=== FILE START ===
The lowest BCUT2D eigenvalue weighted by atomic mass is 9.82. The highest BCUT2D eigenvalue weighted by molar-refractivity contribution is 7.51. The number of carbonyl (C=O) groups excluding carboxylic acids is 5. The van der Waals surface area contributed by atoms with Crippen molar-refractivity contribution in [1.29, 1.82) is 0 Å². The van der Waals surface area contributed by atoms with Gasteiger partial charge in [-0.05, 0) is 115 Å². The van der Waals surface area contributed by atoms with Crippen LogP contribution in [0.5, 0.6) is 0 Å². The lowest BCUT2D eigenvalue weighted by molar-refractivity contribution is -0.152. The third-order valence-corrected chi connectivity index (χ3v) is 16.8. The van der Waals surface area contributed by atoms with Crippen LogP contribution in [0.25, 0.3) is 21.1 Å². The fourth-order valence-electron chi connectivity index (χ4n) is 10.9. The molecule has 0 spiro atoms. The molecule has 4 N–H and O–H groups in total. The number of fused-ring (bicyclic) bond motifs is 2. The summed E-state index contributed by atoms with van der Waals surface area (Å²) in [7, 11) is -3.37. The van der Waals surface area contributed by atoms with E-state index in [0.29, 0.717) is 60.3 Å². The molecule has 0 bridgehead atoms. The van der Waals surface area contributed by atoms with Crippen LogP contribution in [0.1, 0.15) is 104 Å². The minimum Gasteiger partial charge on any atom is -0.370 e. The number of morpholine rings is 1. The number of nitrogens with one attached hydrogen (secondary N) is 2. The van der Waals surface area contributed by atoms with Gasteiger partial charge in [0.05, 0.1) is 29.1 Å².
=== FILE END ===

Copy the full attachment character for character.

The lowest BCUT2D eigenvalue weighted by atomic mass is 9.82. The highest BCUT2D eigenvalue weighted by molar-refractivity contribution is 7.51. The number of carbonyl (C=O) groups excluding carboxylic acids is 5. The van der Waals surface area contributed by atoms with Crippen molar-refractivity contribution in [1.29, 1.82) is 0 Å². The van der Waals surface area contributed by atoms with Gasteiger partial charge in [-0.05, 0) is 115 Å². The van der Waals surface area contributed by atoms with Crippen LogP contribution in [0.5, 0.6) is 0 Å². The lowest BCUT2D eigenvalue weighted by molar-refractivity contribution is -0.152. The third-order valence-corrected chi connectivity index (χ3v) is 16.8. The van der Waals surface area contributed by atoms with Crippen LogP contribution in [0.25, 0.3) is 21.1 Å². The fourth-order valence-electron chi connectivity index (χ4n) is 10.9. The molecule has 0 spiro atoms. The molecule has 4 N–H and O–H groups in total. The number of fused-ring (bicyclic) bond motifs is 2. The summed E-state index contributed by atoms with van der Waals surface area (Å²) in [7, 11) is -3.37. The van der Waals surface area contributed by atoms with E-state index in [0.29, 0.717) is 60.3 Å². The molecule has 0 bridgehead atoms. The van der Waals surface area contributed by atoms with Crippen LogP contribution in [0.1, 0.15) is 104 Å². The minimum Gasteiger partial charge on any atom is -0.370 e. The number of morpholine rings is 1. The number of nitrogens with one attached hydrogen (secondary N) is 2. The van der Waals surface area contributed by atoms with Gasteiger partial charge in [0.05, 0.1) is 29.1 Å².